Re: ethics and poststructuralism

Recently, Gregory Coolidge wrote the following re: the apparent difficulty
in grounding an ethic of resistance, through a self never removed from
power. I have two specific problems with Coolidge's argument:

a) Coolidge continues to cling to a conception of power and freedom which
Foucault denies. Only by ignoring Foucault's argument on power does his
theory of resistance become problematic. Coolidge's vexation is a common
issue in the "Foucauldian industry" (and appears inexhaustable), but I
believe it is futile and unnecessary. Foucault argues that power is not
merely negative, but is also positive and productive. (See the book
"Technologies of the Self".) But Coolidge falls into the trap of seeing
power as merely negative when he says that Foucault "offers no uncolonized
self removed from the influences of power". BUT THIS IS PRECISELY THE
YOURSELF FROM LIFE. Power is life precisely because it is productive and
constitutive. This can be seen in virtually everything he wrote in the last
10 years of his life. I believe that Foucault significantly helps focus and
improve the liberal's debate on pos. vs. neg. power; it greatly expands the
ideas of, say, C.B. McPherson and C. Taylor. Foucault's Janus-faced view of
power is, to be sure, a real challenge to some. Many refuse to believe that
social discourses can constitute the "I", yet at the same time plant the
seed of self-reflection and resistance. I would argue that the field of the
"history of mentalities" in fact demonstrates this possibility.

b) Coolidge argues that Foucault has continually denied any "hint of
essential humanness, or untouched self". Now, "untouched" indicates
Coolidges' thorough, an unhelpful, belief that power is negative, as I've
argued above. But insofar as Foucault believes that the self is grounded in
a positive web of power/discourses, Foucault does indidcate resistance is
"essential" (given the Janus-faced nature of power and resistance within a
discursive matrix). For example, Foucault talks about resistance in a very
Camus-like manner when he argued that the Iranians who fought the Shah
demonstrated that:

In the end, there is no explanation for the man who revolts. His
action is necessarily a tearing that breaks the thread of history and its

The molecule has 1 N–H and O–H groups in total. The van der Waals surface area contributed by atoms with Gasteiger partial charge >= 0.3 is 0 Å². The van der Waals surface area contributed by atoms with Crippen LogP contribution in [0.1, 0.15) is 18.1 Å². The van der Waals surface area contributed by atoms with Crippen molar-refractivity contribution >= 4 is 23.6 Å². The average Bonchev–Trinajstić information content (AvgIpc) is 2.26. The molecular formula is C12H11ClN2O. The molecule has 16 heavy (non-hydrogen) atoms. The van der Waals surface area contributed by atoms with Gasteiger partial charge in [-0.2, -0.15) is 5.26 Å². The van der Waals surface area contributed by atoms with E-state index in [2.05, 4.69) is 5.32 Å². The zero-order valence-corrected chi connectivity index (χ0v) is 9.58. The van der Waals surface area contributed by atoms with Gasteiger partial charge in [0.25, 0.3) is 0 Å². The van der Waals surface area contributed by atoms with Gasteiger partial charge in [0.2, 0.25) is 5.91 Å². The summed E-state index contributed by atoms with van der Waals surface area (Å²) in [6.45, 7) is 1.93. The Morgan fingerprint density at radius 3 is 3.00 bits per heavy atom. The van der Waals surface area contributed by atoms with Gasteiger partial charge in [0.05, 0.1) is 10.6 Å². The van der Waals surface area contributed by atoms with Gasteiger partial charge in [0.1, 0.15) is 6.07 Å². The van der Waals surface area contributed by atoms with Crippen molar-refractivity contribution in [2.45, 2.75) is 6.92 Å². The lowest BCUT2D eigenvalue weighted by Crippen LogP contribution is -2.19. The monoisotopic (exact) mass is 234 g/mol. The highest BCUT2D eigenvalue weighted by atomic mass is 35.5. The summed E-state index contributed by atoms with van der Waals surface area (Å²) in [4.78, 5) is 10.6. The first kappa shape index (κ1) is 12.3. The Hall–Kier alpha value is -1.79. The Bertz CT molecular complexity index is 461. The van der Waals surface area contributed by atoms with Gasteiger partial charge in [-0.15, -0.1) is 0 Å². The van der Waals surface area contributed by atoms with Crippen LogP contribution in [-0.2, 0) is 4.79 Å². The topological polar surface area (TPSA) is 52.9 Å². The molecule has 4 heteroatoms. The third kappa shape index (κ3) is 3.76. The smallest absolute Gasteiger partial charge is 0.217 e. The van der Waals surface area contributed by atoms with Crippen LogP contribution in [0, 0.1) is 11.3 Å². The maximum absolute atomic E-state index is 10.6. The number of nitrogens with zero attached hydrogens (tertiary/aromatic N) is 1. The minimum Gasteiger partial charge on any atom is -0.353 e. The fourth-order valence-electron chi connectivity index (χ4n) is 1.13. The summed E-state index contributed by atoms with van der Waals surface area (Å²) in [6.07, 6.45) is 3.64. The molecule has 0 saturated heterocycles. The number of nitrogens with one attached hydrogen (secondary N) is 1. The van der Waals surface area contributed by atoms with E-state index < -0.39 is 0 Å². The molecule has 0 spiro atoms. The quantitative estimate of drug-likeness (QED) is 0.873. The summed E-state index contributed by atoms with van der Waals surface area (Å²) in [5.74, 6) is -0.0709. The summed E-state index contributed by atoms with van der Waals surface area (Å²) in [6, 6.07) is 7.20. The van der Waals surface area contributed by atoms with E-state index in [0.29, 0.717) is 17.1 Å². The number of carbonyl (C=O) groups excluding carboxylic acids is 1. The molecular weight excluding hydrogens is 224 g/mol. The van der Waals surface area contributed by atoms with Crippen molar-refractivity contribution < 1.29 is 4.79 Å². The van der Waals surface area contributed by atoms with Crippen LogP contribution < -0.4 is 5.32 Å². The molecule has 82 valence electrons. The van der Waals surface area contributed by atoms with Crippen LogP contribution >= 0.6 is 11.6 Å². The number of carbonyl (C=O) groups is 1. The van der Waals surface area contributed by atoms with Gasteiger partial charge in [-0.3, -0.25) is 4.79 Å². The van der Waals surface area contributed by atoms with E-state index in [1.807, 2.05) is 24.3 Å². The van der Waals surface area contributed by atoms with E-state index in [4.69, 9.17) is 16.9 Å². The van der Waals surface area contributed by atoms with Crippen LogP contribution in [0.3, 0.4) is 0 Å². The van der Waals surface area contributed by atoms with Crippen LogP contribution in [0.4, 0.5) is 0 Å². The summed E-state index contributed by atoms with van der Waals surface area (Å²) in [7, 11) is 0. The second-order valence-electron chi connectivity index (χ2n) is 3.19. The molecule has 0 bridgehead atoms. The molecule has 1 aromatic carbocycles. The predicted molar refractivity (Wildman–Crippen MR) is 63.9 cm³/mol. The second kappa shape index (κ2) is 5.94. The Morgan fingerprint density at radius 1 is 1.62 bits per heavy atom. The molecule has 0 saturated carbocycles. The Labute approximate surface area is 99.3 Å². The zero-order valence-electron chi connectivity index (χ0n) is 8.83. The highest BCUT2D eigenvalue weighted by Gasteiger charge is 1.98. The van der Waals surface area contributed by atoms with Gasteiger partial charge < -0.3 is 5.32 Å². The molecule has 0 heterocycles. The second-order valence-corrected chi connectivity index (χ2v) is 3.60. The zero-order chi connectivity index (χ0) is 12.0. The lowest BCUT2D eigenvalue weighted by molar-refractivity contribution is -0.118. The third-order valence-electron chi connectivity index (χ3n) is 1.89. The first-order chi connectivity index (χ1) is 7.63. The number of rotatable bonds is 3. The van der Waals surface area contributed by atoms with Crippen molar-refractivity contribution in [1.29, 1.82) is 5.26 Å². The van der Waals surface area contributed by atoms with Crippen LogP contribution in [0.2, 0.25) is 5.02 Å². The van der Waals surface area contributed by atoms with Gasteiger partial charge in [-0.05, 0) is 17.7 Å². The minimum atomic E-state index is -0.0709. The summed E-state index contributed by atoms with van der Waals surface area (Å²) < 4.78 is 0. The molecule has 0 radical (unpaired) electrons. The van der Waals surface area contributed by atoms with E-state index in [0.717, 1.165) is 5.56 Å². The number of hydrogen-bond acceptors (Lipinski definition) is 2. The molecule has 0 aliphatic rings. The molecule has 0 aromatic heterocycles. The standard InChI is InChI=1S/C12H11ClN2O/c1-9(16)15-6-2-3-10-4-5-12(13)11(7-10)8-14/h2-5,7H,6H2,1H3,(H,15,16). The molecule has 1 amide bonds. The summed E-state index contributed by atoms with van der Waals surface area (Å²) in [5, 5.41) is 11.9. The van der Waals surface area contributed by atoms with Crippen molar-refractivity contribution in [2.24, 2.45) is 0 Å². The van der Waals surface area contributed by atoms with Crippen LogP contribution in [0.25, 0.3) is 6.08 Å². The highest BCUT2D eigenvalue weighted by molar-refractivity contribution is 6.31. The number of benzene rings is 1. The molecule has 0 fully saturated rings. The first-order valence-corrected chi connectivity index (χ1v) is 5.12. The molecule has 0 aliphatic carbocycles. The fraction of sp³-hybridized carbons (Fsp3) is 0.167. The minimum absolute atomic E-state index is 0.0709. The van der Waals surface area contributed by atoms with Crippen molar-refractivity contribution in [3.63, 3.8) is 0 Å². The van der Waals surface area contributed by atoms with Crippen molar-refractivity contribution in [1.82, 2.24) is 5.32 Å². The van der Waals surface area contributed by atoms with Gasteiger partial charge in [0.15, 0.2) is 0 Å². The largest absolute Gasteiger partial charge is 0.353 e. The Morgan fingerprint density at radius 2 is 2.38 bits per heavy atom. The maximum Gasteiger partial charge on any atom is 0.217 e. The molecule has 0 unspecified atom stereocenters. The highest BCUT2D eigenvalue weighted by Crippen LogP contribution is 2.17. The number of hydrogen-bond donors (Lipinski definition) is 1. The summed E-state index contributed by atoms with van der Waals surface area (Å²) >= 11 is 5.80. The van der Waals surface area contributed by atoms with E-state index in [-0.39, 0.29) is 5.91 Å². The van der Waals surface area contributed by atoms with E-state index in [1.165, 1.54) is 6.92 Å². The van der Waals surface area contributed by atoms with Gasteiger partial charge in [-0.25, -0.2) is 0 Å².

long chains of reasons so that a man can genuinely give preference to the
risk of death over the certitude of having to obey.
(Phil. & Soc. Crit., #1, Vol.8,1981)

Remember , this resistance is NOT extra-social. It is based on the
possibilities inherent on the productive nature of social power.

Colin Welch
formerly of Social And Political Thought
York University, Toronto

The problem with Foucualt's interest in self creation, that is, in
creating a subjectivity that is partly one's own making, is that he offers no
>uncolonized self removed from the influences of power ( the subject of
> humanism) in which such autonomouss self creation is to occur. Such an
>admission by Foucualt that any such essential humanness exits (be it reason,
> being, human nature, consciousness), would be an admission that his
radically de-centered, socially constructed subject of theory is incorrect
and flawed.
> It would open the door for theories claiming that there is something
natural, normal or reasonable about human beings and their behaviors. Such
an assertion is clearly what Foucualt hoped to counter by presenting the
subject as
> entirely a social construction devoid of any essential humanness which
defines its humanity. ........
>consistently denied, from at least the time of 'Discipline and Punish' until
>his death, any hint of essential humanness, or untouched self, which acts as
> the source, at least potentially, of auotnmous actions. Foucault is left in
>his latest writings with a call for autonomy and self-determination (remnants
> of humanism's dream of autuonmnous human life), without any theoretical
> subject in which to ground such a hope. Foucault, is thus, left with a
> humanist project of securing autonomy and self-determination (that most
human of attributes), grounded in a theory of the subject which denies that
autonomy is a possibility,since such a subject is devoid of that essential human
> something that secures, at least potentially, its auotonmy.
Colin B. Welch

eMAIL: cwelch@xxxxxxxxxxxxx * Phone: 1+604+
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